What do you think about the whole hardrock scene today?

I love it but is it really different from 5 years ago to 10 years ago to twenty years ago? We always will have our rebels, we'll always have our pop stars, we'll always have our novelty tunes, we'll always have summer songs, love songs, break-up songs, happy songs, sad songs etc. If you look at the history of music…when Bach was writing his daily songs for the King's Court, he was the pop star of the day. He wrote music for the folks, folk music. Some of it was daring…yes he was a rebel. Some of it was melodic and lyrical. Nothing has changed really. The hardrock scene of today is a delivery system for melody and lyrics with the instrumentation of the day.

Not only a hard hitter as you play the drums with excellent skill & finess too. Do I notice some Jazz in there? Are you into the old school of Jazz drummers at all?

Absolutely. I went to Berklee College of Music in Boston. I played in jazz groups in my younger days and you're right, my style is jazzy, especially my approach to drum fills. But when it comes to kicking the shit outa two and four in a rock groove though…I love that. When I hit my snare on the upbeat the idea is to try to break the snare drum in half…yikes!!! Joey Kramer…remember how you used to play at the Lakeview mics!!!

You've been working as a producer lately, is this something you will continue with in the future or will your only focus be your solo album?

I'll be focusing on my solo stuff for the foreseeable future. I would like to do a couple of shows locally very soon, record the material, and possibly produce a live recording of the songs on my current CD. Just for fun…to see how the songs turn out. Maybe even cover a couple of New England songs like Don't Ever Wanna Lose Ya and Holdin' Out On Me.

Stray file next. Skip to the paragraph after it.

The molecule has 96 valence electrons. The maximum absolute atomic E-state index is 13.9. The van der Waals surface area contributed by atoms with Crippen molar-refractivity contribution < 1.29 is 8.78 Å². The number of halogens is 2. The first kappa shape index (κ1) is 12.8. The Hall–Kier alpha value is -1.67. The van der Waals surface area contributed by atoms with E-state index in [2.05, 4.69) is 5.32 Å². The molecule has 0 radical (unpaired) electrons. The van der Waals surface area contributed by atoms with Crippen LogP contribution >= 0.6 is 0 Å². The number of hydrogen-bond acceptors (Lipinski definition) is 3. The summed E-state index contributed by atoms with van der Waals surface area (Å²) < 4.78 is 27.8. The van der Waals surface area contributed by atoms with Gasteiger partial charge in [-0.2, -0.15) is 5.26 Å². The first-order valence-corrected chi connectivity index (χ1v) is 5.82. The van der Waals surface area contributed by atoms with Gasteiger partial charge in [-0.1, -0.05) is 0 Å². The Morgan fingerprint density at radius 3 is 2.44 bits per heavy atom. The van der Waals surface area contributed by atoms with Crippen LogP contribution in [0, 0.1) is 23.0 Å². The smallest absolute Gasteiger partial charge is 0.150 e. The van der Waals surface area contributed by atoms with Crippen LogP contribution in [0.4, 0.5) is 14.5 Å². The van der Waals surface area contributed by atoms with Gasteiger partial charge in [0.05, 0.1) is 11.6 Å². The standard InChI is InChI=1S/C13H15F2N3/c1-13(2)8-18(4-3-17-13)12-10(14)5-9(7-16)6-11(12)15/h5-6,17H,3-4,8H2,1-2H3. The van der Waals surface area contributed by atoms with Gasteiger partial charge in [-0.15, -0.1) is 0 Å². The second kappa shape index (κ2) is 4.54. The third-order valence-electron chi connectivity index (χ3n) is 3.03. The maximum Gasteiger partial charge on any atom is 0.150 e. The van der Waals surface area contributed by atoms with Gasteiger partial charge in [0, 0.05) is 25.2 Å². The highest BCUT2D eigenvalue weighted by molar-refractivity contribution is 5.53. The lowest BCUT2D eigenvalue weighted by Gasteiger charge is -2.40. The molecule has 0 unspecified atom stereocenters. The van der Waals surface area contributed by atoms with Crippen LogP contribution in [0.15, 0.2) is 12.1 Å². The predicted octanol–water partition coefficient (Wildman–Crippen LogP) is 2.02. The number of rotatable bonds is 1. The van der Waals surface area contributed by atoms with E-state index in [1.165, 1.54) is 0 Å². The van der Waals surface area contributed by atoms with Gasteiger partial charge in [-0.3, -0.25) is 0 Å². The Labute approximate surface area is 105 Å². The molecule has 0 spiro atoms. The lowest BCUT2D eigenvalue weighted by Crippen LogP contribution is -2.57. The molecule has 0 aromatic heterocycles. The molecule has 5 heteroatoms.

I noticed that your old team mates from New England do play on your CD. Will there ever be another New England album in the future?

I really don't know the answer to that question. To get four people together to do a massive project like a New England CD would be very difficult. All of us have very different lives now…priorities, families to take care of…so it would be tough. It was tough enough for me to get all of us playing on "More Than You'll Ever Know". Sounds great though!!! I guess we'll all have to wait and see. I do think though that if my CD does very well it might make it more appealing for the New England guys.

How did you come to the attention of Bill Aucoin back then, and what ever made you choose Paul Stanley (KISS) as producer on your first album?